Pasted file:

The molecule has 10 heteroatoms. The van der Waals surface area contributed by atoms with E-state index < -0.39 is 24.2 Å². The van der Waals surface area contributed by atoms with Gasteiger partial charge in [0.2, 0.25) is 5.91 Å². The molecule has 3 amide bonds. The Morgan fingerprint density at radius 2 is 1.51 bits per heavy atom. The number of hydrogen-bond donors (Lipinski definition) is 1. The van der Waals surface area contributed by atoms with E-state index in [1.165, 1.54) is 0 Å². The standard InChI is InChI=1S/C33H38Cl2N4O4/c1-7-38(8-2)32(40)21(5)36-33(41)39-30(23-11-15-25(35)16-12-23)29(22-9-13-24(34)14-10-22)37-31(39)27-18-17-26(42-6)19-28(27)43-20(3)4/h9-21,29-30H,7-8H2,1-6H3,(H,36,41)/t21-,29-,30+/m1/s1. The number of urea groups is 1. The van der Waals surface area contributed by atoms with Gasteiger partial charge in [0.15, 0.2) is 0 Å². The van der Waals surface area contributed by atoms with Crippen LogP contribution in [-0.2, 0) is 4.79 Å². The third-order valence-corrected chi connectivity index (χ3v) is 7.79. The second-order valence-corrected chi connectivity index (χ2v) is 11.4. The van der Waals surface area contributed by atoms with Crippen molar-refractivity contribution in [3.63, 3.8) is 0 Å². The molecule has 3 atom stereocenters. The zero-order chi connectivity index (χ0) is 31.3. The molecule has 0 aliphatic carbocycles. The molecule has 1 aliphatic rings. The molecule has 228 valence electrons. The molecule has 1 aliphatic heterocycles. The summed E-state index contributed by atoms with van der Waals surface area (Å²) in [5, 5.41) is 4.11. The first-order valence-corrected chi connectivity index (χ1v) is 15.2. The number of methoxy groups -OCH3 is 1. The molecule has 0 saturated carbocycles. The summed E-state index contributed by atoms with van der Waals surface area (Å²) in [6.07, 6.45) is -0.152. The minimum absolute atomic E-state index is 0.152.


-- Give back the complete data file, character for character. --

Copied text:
The molecule has 10 heteroatoms. The van der Waals surface area contributed by atoms with E-state index < -0.39 is 24.2 Å². The van der Waals surface area contributed by atoms with Gasteiger partial charge in [0.2, 0.25) is 5.91 Å². The molecule has 3 amide bonds. The Morgan fingerprint density at radius 2 is 1.51 bits per heavy atom. The number of hydrogen-bond donors (Lipinski definition) is 1. The van der Waals surface area contributed by atoms with E-state index in [1.165, 1.54) is 0 Å². The standard InChI is InChI=1S/C33H38Cl2N4O4/c1-7-38(8-2)32(40)21(5)36-33(41)39-30(23-11-15-25(35)16-12-23)29(22-9-13-24(34)14-10-22)37-31(39)27-18-17-26(42-6)19-28(27)43-20(3)4/h9-21,29-30H,7-8H2,1-6H3,(H,36,41)/t21-,29-,30+/m1/s1. The number of urea groups is 1. The van der Waals surface area contributed by atoms with Gasteiger partial charge in [0.15, 0.2) is 0 Å². The van der Waals surface area contributed by atoms with Crippen LogP contribution in [-0.2, 0) is 4.79 Å². The third-order valence-corrected chi connectivity index (χ3v) is 7.79. The second-order valence-corrected chi connectivity index (χ2v) is 11.4. The van der Waals surface area contributed by atoms with Crippen molar-refractivity contribution in [3.63, 3.8) is 0 Å². The molecule has 3 atom stereocenters. The zero-order chi connectivity index (χ0) is 31.3. The molecule has 0 aliphatic carbocycles. The molecule has 1 aliphatic rings. The molecule has 228 valence electrons. The molecule has 1 aliphatic heterocycles. The summed E-state index contributed by atoms with van der Waals surface area (Å²) in [5, 5.41) is 4.11. The first-order valence-corrected chi connectivity index (χ1v) is 15.2. The number of methoxy groups -OCH3 is 1. The molecule has 0 saturated carbocycles. The summed E-state index contributed by atoms with van der Waals surface area (Å²) in [6.07, 6.45) is -0.152. The minimum absolute atomic E-state index is 0.152.